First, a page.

Writer and activist Shane Claiborne spoke with The Progressive about why his faith calls him to the movement to abolish the death penalty—a movement that crosses religious and secular lines and even brings together the families of crime victims and those condemned to die.
A year ago, Hamilton stitched together a tent big enough for a half-dozen African- American council members – and three white South Siders – to elect him Common Council president in an upset that toppled incumbent Ald. Mike Murphy, a council veteran. But more than once since then, their tent has looked ready to blow away. This past summer, the council’s public safety committee, headed by Hamilton’s pick for chair, tough-on-crime Ald. Bob Donovan, fired off a draft plan calling for more cops, more jail and “boot camps” for potential juvenile offenders.
The Little School District That Could, March 2017
|Photo by Victor Bjorkund.|
Now, after stripping public employees of their union rights, squeezing the ability of public schools to raise revenues, and throwing open the doors for private schools around the state to get public money by expanding Milwaukee’s controversial school voucher program, the state’s Republican lawmakers had come back for more. In a measure aimed exclusively at Racine, the state legislature wiped out the Racine Unified School district’s long-standing tradition . . .
Marquette law professor takes a bite out of crime myth, February 2017
|Photo by Matthew Muller.|
Despite widespread belief that stiff mandatory sentences are to blame for Wisconsin’s high incarceration rate, Marquette University law professor Michael O’Hear argues that it’s a lot more complicated . . .
How Milwaukee went soft on crime, November 2014
|Photo by Vincent Desjardins.|
What makes Milwaukee stand out is not just that crime has fallen … but that it has done so in a town where 28 percent of the population falls below the poverty level, far, far above the national average, and where conventional wisdom has it that the entrenched problems that go along with such long lasting economic deprivation make it much harder to do anything about crime. The secret? . . .
The New Crop, July 2016
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Big farms keep getting bigger. Midsized farms keep disappearing. In the shadow of these seismic changes in the rural Wisconsin landscape, tiny farms have proliferated, fed by consumer demand for local eats and healthy choices. A look at what’s driving the supersizing, and microsizing, and what it means for the rest of us.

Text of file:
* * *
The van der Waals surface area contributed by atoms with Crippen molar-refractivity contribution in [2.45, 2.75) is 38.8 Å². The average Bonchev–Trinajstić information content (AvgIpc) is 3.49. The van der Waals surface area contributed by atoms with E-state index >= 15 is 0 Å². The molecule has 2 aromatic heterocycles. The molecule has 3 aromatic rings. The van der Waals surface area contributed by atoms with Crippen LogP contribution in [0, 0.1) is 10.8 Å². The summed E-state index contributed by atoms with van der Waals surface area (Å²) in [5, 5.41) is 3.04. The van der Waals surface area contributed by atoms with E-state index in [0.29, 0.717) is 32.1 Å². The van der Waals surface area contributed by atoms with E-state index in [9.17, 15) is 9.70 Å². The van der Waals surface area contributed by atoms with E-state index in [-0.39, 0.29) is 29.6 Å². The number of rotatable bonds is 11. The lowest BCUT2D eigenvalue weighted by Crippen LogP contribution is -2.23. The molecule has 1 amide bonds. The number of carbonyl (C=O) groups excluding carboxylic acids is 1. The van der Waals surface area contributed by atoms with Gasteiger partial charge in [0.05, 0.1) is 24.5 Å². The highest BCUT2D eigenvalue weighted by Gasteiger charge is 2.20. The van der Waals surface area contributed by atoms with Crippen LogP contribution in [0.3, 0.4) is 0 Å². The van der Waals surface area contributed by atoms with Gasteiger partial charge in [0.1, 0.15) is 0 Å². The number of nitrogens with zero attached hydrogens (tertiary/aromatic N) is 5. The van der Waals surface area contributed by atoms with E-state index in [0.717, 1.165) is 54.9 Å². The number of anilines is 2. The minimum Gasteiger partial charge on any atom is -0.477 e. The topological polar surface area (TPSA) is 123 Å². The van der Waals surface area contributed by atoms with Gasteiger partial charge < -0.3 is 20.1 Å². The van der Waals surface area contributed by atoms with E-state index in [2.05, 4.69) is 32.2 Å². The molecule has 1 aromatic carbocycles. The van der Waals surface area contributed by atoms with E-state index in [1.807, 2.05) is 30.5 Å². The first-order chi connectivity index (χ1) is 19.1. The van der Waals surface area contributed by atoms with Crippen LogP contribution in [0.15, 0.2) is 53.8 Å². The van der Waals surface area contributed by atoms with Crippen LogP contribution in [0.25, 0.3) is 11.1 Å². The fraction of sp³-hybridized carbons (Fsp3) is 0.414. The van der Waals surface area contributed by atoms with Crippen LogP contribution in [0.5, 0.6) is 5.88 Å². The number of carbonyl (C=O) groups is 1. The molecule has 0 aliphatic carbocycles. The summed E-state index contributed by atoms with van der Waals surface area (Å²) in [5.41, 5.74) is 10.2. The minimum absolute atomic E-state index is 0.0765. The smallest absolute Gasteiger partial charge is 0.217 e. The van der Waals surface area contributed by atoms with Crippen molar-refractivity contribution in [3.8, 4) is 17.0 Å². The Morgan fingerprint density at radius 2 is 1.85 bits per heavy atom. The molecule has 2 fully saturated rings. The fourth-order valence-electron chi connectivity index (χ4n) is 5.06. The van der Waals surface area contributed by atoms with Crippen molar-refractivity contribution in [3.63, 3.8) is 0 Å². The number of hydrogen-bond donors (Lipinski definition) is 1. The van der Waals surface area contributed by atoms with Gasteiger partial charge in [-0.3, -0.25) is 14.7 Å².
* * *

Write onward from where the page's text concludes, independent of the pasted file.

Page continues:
The Aftermath, January 2016
What has been lost, teachers say, is their voice.
“We bring a lot to the table,” says Biebel. “Our voice has always been involved in the workday. When you remove that teacher voice, you’re left with people making those decisions that don’t have immediate contact – they’ve forgotten the immediacy of being in the classroom.” Administrators “want what’s best for students,” she continues. “But they’re not the ones in the trenches.”
Membership in a union meant a degree of protection that some teachers say was good for teacher professionalism. In the current environment, “We’re a little unclear,” says Balcerak. “Does disagreement equal insubordination? For that matter, isn’t it healthy within an organization to have dissenting voices, to have some intelligent discourse? But teachers are nervous to disagree…”
|Photo by Beth Cortez-Neavel.|
The Children’s Court’s comparatively remote location might once have been a considered a feature, not a bug. Now, though, the distance has become part of a quiet but intense conversation among professionals who work in and around the juvenile court. An emerging consensus holds that the time is approaching — has arrived, even — to move Children’s Court back Downtown from the county’s western rim, returning it to the area around the Milwaukee County Courthouse that was once its home . . .
|Photo by Daniel Tseng.|
What is the future of Christianity? Few have thought harder about that question than Brian McLaren — a former Evangelical pastor and a prolific and popular author on the topic of Christianity’s past, present and future . . .